Journalism’s other achilles is the assumption that outcomes are fixed. That is to say 2x2=4. Yet journalism, as part of the social sciences relies on a variable that calculus is unfamiliar with — society and individual’s interpretation.
Whether you’re in Timbuktu or Toronto, 2x2=4. In media, not so. Society and culture influence the results. Hence take this an example. If you work in photography or the moving image, you may be accustomed to the rule of thirds. It states a subject be placed in the third part of the screen for aesthetic value. But in truth it’s no more a rule than what side of the bed you get up from in the morning. It’s a framework, a guideline for achieving appealing photographs. Yet it depends on the culture and society. In China, where Edo paintings dominated for millenia, their aesthetic for composition evolves around balance and symmetry which found itself into film making. Japanese director Yasujirō Ozu centred his subjects.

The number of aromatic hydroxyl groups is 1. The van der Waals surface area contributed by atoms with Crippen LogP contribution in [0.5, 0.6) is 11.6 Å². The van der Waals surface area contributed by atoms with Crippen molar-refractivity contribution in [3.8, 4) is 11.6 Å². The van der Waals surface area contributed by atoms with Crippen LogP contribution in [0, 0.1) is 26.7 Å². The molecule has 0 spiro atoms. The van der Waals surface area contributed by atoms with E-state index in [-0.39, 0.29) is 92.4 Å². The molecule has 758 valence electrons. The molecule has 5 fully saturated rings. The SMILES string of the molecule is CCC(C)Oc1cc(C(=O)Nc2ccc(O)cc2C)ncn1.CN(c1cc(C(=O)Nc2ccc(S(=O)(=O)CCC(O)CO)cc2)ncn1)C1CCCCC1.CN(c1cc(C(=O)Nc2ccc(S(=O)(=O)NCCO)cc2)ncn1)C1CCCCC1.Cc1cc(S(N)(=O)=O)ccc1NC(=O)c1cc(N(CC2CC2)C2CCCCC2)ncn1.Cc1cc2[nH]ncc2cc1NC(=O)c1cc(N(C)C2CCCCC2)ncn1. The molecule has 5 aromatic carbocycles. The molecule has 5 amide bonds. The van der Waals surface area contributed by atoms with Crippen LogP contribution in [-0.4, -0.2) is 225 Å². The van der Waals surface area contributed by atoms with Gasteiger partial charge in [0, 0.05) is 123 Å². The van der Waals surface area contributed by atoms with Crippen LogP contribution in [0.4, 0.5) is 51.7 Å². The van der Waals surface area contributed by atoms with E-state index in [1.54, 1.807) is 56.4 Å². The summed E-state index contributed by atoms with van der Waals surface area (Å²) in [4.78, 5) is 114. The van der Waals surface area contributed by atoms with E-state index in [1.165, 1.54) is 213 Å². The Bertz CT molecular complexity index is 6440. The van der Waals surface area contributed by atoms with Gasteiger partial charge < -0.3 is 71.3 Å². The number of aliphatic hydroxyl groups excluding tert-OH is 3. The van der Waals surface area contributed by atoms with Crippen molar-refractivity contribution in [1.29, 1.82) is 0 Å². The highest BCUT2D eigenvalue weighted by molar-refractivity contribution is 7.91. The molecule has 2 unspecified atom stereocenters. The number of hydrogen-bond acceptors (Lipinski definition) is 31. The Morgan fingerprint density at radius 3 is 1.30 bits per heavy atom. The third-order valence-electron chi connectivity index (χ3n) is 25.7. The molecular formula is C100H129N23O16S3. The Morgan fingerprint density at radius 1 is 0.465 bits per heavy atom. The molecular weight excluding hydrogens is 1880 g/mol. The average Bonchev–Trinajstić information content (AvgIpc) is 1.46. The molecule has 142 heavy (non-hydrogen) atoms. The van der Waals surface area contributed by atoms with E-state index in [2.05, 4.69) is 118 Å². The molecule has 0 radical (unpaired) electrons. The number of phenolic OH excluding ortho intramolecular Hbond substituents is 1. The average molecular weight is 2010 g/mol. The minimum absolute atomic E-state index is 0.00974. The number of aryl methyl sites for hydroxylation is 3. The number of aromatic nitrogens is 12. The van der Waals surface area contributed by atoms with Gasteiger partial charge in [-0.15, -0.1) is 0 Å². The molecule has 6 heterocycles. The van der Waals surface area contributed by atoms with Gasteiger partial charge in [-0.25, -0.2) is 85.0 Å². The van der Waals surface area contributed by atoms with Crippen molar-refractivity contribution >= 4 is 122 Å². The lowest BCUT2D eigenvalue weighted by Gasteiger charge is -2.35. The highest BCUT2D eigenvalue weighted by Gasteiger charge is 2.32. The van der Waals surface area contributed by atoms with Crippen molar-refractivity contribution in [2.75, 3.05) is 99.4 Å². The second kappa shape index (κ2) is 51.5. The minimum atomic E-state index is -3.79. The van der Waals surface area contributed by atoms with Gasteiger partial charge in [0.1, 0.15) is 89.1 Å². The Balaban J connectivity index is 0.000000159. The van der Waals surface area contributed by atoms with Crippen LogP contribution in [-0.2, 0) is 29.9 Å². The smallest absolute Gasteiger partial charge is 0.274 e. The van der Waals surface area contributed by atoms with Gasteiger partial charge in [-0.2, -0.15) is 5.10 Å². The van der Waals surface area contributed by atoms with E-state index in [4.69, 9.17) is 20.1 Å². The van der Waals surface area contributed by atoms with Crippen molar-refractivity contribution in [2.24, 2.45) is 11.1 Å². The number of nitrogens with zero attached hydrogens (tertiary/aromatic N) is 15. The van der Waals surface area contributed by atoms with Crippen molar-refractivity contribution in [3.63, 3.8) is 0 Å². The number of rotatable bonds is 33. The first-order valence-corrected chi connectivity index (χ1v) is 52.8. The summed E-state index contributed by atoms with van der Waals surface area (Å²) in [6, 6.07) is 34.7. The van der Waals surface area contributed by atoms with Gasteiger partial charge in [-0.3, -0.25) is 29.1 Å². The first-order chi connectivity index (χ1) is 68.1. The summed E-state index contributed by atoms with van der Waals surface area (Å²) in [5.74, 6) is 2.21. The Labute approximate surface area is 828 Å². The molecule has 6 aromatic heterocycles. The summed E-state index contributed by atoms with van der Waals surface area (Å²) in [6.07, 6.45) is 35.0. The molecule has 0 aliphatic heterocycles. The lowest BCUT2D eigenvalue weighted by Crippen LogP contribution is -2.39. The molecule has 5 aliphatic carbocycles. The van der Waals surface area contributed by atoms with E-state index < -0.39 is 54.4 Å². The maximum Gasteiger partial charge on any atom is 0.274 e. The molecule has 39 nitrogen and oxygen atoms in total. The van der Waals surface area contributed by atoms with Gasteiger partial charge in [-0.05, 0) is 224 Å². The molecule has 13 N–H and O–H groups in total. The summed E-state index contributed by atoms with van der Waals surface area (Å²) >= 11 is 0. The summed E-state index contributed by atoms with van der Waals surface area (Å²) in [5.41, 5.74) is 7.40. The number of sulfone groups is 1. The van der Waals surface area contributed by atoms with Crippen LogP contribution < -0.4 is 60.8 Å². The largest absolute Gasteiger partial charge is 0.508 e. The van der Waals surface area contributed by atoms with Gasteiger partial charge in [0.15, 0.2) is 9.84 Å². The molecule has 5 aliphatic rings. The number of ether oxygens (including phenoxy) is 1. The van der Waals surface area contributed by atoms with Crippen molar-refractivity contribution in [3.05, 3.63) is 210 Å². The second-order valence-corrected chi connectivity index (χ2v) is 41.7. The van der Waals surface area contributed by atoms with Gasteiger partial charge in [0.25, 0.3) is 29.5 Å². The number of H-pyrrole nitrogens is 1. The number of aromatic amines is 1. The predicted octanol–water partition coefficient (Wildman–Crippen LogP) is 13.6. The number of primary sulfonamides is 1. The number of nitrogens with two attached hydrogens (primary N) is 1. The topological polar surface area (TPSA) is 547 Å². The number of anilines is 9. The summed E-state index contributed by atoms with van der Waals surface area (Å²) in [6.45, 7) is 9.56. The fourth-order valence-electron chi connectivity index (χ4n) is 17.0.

Comprehending processes and workflows is a skill in problem solving, but also crucially it provides entry points for innovation, a word that until the 18th century was an insult. Today, innovation has come to be associated with tech and how inventions are commercialised for market. If you can design a workflow its nodes can be used as anchors for innovation.
In their highly successful book Building and Agile Business Through Digital Transformation, authors Neil Perkin and Peter Abraham state a new problem that’s descended on all industries: